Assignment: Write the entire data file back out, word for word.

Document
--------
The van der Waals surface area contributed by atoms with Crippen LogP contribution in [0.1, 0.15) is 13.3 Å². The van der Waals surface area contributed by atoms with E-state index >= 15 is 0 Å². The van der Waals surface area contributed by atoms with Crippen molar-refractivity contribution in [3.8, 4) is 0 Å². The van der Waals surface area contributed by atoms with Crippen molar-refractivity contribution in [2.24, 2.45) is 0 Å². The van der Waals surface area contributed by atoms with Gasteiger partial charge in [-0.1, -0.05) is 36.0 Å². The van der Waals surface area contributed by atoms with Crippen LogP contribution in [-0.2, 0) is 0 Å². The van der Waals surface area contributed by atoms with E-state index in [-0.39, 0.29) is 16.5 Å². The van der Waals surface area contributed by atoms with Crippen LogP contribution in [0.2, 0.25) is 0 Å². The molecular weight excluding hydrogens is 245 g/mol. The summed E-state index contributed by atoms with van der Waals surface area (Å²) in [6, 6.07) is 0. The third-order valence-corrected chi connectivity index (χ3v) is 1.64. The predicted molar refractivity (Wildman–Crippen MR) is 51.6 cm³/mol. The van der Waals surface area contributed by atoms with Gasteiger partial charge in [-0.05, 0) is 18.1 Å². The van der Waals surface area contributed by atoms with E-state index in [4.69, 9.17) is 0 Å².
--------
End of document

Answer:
The van der Waals surface area contributed by atoms with Crippen LogP contribution in [0.1, 0.15) is 13.3 Å². The van der Waals surface area contributed by atoms with E-state index >= 15 is 0 Å². The van der Waals surface area contributed by atoms with Crippen molar-refractivity contribution in [3.8, 4) is 0 Å². The van der Waals surface area contributed by atoms with Crippen molar-refractivity contribution in [2.24, 2.45) is 0 Å². The van der Waals surface area contributed by atoms with Gasteiger partial charge in [-0.1, -0.05) is 36.0 Å². The van der Waals surface area contributed by atoms with Crippen LogP contribution in [-0.2, 0) is 0 Å². The van der Waals surface area contributed by atoms with E-state index in [-0.39, 0.29) is 16.5 Å². The van der Waals surface area contributed by atoms with Crippen LogP contribution in [0.2, 0.25) is 0 Å². The molecular weight excluding hydrogens is 245 g/mol. The summed E-state index contributed by atoms with van der Waals surface area (Å²) in [6, 6.07) is 0. The third-order valence-corrected chi connectivity index (χ3v) is 1.64. The predicted molar refractivity (Wildman–Crippen MR) is 51.6 cm³/mol. The van der Waals surface area contributed by atoms with Gasteiger partial charge in [-0.05, 0) is 18.1 Å². The van der Waals surface area contributed by atoms with E-state index in [4.69, 9.17) is 0 Å².